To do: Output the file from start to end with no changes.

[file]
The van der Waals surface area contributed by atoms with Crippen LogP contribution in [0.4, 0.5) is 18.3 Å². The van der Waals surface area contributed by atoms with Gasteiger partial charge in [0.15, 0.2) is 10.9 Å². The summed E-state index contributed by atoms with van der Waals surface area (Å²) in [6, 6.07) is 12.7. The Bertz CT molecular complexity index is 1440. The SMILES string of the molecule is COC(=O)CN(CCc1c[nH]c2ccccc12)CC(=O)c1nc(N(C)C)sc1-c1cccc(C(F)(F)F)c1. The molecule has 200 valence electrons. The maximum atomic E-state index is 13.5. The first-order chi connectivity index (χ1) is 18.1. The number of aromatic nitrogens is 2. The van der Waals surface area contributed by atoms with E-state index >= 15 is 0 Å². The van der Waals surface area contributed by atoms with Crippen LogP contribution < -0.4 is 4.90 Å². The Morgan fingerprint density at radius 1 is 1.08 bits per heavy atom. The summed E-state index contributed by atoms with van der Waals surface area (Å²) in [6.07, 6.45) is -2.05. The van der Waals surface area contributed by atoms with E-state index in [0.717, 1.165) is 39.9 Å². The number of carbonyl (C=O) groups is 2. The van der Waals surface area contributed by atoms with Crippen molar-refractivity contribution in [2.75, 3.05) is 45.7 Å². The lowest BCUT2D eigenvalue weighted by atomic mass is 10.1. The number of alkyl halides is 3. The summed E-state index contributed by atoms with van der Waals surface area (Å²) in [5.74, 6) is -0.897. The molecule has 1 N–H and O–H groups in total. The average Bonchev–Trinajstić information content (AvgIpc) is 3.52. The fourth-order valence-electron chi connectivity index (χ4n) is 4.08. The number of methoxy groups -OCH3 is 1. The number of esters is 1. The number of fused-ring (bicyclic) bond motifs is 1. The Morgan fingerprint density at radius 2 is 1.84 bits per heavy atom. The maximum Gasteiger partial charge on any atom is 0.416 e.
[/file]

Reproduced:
The van der Waals surface area contributed by atoms with Crippen LogP contribution in [0.4, 0.5) is 18.3 Å². The van der Waals surface area contributed by atoms with Gasteiger partial charge in [0.15, 0.2) is 10.9 Å². The summed E-state index contributed by atoms with van der Waals surface area (Å²) in [6, 6.07) is 12.7. The Bertz CT molecular complexity index is 1440. The SMILES string of the molecule is COC(=O)CN(CCc1c[nH]c2ccccc12)CC(=O)c1nc(N(C)C)sc1-c1cccc(C(F)(F)F)c1. The molecule has 200 valence electrons. The maximum atomic E-state index is 13.5. The first-order chi connectivity index (χ1) is 18.1. The number of aromatic nitrogens is 2. The van der Waals surface area contributed by atoms with E-state index >= 15 is 0 Å². The van der Waals surface area contributed by atoms with Crippen LogP contribution < -0.4 is 4.90 Å². The Morgan fingerprint density at radius 1 is 1.08 bits per heavy atom. The summed E-state index contributed by atoms with van der Waals surface area (Å²) in [6.07, 6.45) is -2.05. The van der Waals surface area contributed by atoms with E-state index in [0.717, 1.165) is 39.9 Å². The number of carbonyl (C=O) groups is 2. The van der Waals surface area contributed by atoms with Crippen molar-refractivity contribution in [2.75, 3.05) is 45.7 Å². The lowest BCUT2D eigenvalue weighted by atomic mass is 10.1. The number of alkyl halides is 3. The summed E-state index contributed by atoms with van der Waals surface area (Å²) in [5.74, 6) is -0.897. The molecule has 1 N–H and O–H groups in total. The average Bonchev–Trinajstić information content (AvgIpc) is 3.52. The fourth-order valence-electron chi connectivity index (χ4n) is 4.08. The number of methoxy groups -OCH3 is 1. The number of esters is 1. The number of fused-ring (bicyclic) bond motifs is 1. The Morgan fingerprint density at radius 2 is 1.84 bits per heavy atom. The maximum Gasteiger partial charge on any atom is 0.416 e.